Waka Kotahi has provided half of this from the National Land Transport Programme funds.

The separated cycle path connection design includes a shared ramped underpass from the Wairoa River clip-on bridge, leading to an on road temporary two way cycleway, which crosses at Taniwha Place and continues along SH2 to a signalised crossing connecting to Carmichael Road.

Detailed design concept plans (5mb pdf) 

When operating, the signalised crossing will stop traffic for approximately 20 seconds.

At peak times traffic is already moving very slowly so the crossing will not impede this significantly.

The crossing here will enable the cyclists to get across the road safely. The safer cyclists feel, the more of them will be confident using the road. The more of them using the road, the fewer cars there will be on the road.

This is a State Highway – not a council road. However, when the Takitimu North Link is completed, this section of SH2 will become an important local road managed by Tauranga City Council.

There will be much reduced traffic volumes (including heavy freight traffic) on this road once the alternative Takitimu North Link is opened.

Pedestrians can use the cycleway if they wish but it is not designed to be a shared space for both cyclists and pedestrians.

A gate is being installed at the end of the bridge (Bethlehem side) so people can still access the berm for walking. (The berm is considered wide enough for pedestrians to use safely but does not have sufficient width for the safe passage of cyclists.)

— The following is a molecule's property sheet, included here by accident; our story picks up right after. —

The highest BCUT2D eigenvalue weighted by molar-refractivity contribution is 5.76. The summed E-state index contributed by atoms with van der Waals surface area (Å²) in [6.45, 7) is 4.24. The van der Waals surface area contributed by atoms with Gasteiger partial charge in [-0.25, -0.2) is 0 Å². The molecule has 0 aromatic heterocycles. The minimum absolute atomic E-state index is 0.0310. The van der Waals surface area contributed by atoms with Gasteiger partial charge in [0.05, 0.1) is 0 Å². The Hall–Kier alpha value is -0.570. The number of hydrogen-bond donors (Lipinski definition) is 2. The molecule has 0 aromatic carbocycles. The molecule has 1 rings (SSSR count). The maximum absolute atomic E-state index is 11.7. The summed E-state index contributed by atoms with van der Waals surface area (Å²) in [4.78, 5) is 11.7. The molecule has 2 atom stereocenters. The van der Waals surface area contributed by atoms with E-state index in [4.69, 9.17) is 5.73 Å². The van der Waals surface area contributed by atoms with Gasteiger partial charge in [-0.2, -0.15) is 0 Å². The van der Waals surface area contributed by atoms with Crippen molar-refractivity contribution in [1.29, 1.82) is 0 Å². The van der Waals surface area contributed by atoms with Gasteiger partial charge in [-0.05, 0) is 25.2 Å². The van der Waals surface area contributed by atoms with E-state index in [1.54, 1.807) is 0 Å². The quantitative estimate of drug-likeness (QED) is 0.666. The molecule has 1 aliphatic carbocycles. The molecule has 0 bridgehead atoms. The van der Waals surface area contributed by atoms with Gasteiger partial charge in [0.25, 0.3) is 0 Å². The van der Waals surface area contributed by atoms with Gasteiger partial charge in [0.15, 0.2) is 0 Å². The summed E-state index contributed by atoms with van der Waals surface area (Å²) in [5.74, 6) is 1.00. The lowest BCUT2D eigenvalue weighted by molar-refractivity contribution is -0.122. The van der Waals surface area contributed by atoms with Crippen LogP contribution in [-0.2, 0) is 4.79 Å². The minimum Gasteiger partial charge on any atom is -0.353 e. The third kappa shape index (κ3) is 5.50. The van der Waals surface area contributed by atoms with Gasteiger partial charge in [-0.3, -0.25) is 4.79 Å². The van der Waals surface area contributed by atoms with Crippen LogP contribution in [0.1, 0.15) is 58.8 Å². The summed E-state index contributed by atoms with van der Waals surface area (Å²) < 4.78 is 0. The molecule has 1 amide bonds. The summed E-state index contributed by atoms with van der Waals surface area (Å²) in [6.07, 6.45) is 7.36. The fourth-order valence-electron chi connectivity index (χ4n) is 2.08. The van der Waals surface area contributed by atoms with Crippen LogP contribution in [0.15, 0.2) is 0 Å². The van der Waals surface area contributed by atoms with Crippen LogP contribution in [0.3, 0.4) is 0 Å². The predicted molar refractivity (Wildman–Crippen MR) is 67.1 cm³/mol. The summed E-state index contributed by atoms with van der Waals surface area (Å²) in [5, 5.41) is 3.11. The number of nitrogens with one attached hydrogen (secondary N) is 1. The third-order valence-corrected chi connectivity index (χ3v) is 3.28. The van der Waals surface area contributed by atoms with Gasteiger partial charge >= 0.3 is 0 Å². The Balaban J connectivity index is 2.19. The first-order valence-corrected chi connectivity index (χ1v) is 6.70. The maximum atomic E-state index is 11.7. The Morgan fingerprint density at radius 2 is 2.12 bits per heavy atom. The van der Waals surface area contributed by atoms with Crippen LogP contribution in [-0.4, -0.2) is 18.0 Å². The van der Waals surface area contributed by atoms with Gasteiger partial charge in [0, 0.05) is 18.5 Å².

The purpose of the cycleway is to provide a safe route that removes risks for all cyclists and meets the needs of other road users.

The berm has never been a safe route.

As construction increases on the Takitimu North Link Stage One project, there will be more trucks along Wairoa Road where a new overbridge is being built.

People turning from Wairoa Road onto SH2 towards Bethlehem are being encouraged to use the underpass, and then turn left onto SH2 (to avoid making a right turn). This intersection will be monitored to consider if further actions are needed. New signs will be installed so people are aware of this safer option.

The Takitimu North Link includes a continuous and separate shared path alongside the new road from Tauranga to Te Puna, providing a safe and efficient connection for people cycling, riding e-bikes, electric scooters, electric skateboards and walking.

The path connecting Kopurererua Valley to Te Puna will be built on the north side of the road and provide regular access points to local roads and points of interest (e.g. Hakao/Minden Gully and the Wairoa River).

Speech icon

Ask the project team a question

wairoacycleway@tauranga.govt.nz
07 577 7000